The History of the Leech in Medicine
Treatment with leeches (hirudotherapy- from Latin Girudo that means leech) was known since ancient time. Medicinal leeches are as old as the Pyramids Records indicate that Egyptians used leech therapy over 3,500 years ago and leeches are included in the hieroglyphics on the walls. Pharaohs used leeches in the treatment of erectile dysfunction. Cleopatra used leeches to treat an infertility. She have tried many different methods but only after use of unique treatment she was able to produce four children. Leech therapy was used to treat a wide range of conditions, from headaches to hemorrhoids.
Greek physicians Hippocrates(460BC-370BC) and Herophilos(335-280 BC) used medicinal leeches, among
other methods for blood letting to remove blood from a patient.
Aelius Galenus (AD 129 – 200), a physician and philosopher and the most accomplished medical researcher of the Roman era who believed that blood was the main fluids of human body and the one in most need of control. Romans were the first to use the HIRUDO name for leeches.Leech therapy or HIRUDOTHERAPY survived the fall of the Western Roman Empire and remained popular throughout the Middle Ages.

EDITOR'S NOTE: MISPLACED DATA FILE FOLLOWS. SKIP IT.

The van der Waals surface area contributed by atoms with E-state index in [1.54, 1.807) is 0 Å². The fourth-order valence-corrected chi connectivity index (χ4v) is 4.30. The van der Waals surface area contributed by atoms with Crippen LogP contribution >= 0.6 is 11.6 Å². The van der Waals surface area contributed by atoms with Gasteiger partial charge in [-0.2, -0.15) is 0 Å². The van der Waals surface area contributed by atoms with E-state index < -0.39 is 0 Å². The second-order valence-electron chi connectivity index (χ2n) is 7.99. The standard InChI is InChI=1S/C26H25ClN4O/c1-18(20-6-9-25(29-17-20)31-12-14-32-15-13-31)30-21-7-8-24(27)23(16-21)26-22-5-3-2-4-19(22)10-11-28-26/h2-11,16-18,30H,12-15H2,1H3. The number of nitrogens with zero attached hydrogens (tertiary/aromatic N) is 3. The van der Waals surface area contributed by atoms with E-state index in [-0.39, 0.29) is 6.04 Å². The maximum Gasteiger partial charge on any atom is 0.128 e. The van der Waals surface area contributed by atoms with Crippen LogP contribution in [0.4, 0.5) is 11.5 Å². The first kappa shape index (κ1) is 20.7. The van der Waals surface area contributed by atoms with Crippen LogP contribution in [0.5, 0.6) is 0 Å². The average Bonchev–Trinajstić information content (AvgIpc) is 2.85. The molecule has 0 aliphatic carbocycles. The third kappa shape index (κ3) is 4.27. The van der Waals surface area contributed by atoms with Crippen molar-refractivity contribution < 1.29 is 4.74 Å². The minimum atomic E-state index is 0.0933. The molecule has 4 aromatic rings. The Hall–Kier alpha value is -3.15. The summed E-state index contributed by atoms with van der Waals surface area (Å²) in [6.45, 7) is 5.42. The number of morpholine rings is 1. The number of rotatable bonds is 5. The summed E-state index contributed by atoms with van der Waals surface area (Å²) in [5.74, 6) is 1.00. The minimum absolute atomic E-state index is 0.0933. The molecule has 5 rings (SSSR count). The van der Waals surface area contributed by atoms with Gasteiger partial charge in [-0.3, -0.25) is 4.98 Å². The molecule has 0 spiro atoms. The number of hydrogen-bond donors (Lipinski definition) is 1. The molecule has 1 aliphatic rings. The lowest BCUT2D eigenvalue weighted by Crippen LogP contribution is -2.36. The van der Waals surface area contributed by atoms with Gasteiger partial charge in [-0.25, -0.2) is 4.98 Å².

Indeed, by the mid 1800’s the demand for leeches was so high that the French imported about 33 million leeches a year for medical purposes. England imported 7 million leeches a year from France alone considering that population of London was only 2.3 million people.
There also was an explosion in the use of leeches in Asia and the Middle East.
Many abandoned leeches with the advent of antibiotics in the 1930’s.
Leeches in medicine are coming back!
In the Act of June 28, 2004, the Food and Drug Administration (FDA) cleared and approved for the first time the commercial marketing of Medicinal Leeches for medicinal purposes and classified medical leeches as medical device.
Facts about Leeches